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Using technology for good
“It’s the hacking spirit. You see something cool and want to play with it. Here you can,” explained Audrey Effenberger, A.B. ’19, a neurobiology concentrator and design team member for HackHarvard.
The 36-hour computer hacking event, hosted by Harvard from Oct. 20-22, brought together 30 event organizers, nearly 700 college students from around the globe, and many big-name sponsors including Google, Microsoft, and Facebook. The theme for this year’s HackHarvard, now in its third year, was “Breaking new ground: crossing new boundaries, discovering new solutions, and pushing the intersection of technology and society forward.”
Hackers arrived on Friday evening to meet and introduce potential projects for collaboration. By 8 p.m., teams had formed and students were hard at work coding at tables stationed throughout the Student Organization Center at Hilles (SOCH). As Saturday morning dawned, hackers were still happily working away, some sneaking off for naps in one of the many designated sleeping areas.
Throughout Saturday, representatives from many sponsor companies gave talks with topics ranging from technical, such as Microsoft’s “Intro to Cognitive Services and Azure Cloud,” to practical, including Facebook’s “Coding Interview Tips and Common Pitfalls.” At 9 a.m. on Sunday the hacking ended, and attendees participated in a project expo and closing ceremony to acknowledge their achievements and dedication.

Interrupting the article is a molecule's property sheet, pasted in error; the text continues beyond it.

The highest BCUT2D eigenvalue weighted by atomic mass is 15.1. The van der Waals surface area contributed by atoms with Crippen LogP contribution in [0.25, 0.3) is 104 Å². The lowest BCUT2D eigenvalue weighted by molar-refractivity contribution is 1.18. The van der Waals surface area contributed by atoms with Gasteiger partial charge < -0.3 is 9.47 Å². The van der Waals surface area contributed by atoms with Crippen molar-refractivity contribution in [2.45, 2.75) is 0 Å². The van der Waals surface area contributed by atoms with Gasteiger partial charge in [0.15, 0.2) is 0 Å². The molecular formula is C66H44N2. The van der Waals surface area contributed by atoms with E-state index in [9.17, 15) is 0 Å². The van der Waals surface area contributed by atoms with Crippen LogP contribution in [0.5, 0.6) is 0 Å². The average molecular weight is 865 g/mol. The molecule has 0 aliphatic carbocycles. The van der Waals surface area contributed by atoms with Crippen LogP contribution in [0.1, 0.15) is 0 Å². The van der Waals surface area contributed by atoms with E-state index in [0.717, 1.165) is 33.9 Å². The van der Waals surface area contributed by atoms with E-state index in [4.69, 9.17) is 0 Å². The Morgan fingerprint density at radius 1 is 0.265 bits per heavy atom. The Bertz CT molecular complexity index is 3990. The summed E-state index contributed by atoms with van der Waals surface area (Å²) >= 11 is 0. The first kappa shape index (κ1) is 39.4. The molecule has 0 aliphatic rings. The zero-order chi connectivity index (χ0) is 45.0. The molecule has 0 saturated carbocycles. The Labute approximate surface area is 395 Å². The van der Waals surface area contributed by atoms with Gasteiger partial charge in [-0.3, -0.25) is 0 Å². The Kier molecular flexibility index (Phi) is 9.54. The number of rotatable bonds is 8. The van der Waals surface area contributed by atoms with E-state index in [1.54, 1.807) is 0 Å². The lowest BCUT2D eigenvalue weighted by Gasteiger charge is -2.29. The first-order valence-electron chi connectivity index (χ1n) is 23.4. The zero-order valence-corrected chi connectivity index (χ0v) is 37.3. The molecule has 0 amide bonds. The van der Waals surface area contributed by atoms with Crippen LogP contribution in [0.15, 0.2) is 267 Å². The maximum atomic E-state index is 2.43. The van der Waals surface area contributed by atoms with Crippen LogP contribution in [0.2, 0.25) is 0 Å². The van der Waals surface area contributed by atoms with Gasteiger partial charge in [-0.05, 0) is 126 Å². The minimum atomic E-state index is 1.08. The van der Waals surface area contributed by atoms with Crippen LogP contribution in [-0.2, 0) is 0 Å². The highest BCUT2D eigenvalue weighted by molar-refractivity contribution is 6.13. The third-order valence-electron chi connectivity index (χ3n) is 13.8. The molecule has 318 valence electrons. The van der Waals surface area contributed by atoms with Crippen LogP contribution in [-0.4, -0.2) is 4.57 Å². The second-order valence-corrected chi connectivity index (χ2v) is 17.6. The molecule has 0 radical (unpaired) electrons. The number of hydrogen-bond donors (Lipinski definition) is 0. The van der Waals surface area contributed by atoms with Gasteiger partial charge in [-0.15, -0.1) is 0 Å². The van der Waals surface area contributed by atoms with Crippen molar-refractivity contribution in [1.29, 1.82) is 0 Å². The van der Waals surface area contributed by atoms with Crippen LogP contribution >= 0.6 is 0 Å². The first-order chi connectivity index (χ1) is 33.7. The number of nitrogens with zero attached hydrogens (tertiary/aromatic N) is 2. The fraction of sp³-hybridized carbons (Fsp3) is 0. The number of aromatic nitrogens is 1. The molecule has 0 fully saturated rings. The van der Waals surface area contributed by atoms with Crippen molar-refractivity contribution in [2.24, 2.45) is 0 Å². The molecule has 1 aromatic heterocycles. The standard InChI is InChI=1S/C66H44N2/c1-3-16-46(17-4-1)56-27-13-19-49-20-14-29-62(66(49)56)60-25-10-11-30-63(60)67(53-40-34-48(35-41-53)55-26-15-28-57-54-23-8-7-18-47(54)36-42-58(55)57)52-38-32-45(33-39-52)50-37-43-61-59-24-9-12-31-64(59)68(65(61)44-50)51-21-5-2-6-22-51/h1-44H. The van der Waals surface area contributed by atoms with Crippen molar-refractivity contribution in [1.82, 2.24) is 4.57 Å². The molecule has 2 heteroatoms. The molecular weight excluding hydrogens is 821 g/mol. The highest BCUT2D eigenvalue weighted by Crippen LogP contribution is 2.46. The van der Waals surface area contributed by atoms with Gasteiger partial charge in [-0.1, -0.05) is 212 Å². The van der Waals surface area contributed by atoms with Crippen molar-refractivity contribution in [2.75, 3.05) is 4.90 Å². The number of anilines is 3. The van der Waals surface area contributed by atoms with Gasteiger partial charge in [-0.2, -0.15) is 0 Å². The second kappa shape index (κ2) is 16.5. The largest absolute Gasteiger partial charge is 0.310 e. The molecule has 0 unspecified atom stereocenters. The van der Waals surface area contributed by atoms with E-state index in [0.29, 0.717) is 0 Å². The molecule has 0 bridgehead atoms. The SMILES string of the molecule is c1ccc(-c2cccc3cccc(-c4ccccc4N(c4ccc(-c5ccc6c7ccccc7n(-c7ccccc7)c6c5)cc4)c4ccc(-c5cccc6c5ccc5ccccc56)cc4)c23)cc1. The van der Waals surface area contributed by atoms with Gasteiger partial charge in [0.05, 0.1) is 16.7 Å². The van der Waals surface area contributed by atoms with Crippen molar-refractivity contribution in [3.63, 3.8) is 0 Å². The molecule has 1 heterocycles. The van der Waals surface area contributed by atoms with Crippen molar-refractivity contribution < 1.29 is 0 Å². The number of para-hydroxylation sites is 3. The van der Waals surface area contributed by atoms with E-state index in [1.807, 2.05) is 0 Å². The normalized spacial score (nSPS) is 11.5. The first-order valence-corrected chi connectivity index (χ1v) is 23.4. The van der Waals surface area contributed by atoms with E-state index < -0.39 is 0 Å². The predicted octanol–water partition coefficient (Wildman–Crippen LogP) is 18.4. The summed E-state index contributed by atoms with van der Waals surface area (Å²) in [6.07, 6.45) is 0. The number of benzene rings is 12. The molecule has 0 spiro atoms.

In those 36 hours, HackHarvard students were completely immersed in their environment, living and working together through the weekend in one building, with one passion, and one purpose. But their backgrounds and projects were incredibly diverse. A student from the University of Florida explained that he grew up watching Introduction to Computer Science (CS 50) lectures by David Malan, Gordon McKay Professor of the Practice of Computer Science at the John A. Paulson School of Engineering and Applied Sciences (SEAS). Having the chance to hone his CS skills at Harvard for the weekend was a dream come true, he said. Another team was just as star-struck by the altruism of the coders and new friends they met at the event.
“Everyone is genuinely excited to learn and work,” explained Jake Seaton, A.B. ’19, a computer science concentrator. On the first night, he announced his project, which was sponsored by a local animal shelter and involved coding a database to track and find homeless animals. The idea was to produce a space where communities can interact to help these lost pets, and also gather qualitative data on where these animals are often found. Within an hour of his announcement, Seaton had gathered a team of six interested hackers.
Many other projects focused on social media interaction. One Harvard team was studying the field of sentiment analysis from media hubs like Twitter. They hoped to plot the sentiment about publicly traded companies in order to provide hints on ideal times to trade or invest in stock.
As the clock struck the 36-hour mark, dozens of teams had made impressive progress on their projects. The hackers headed home with new collaborators and new confidence in their technical skills and in their ability to use those skills to make a difference.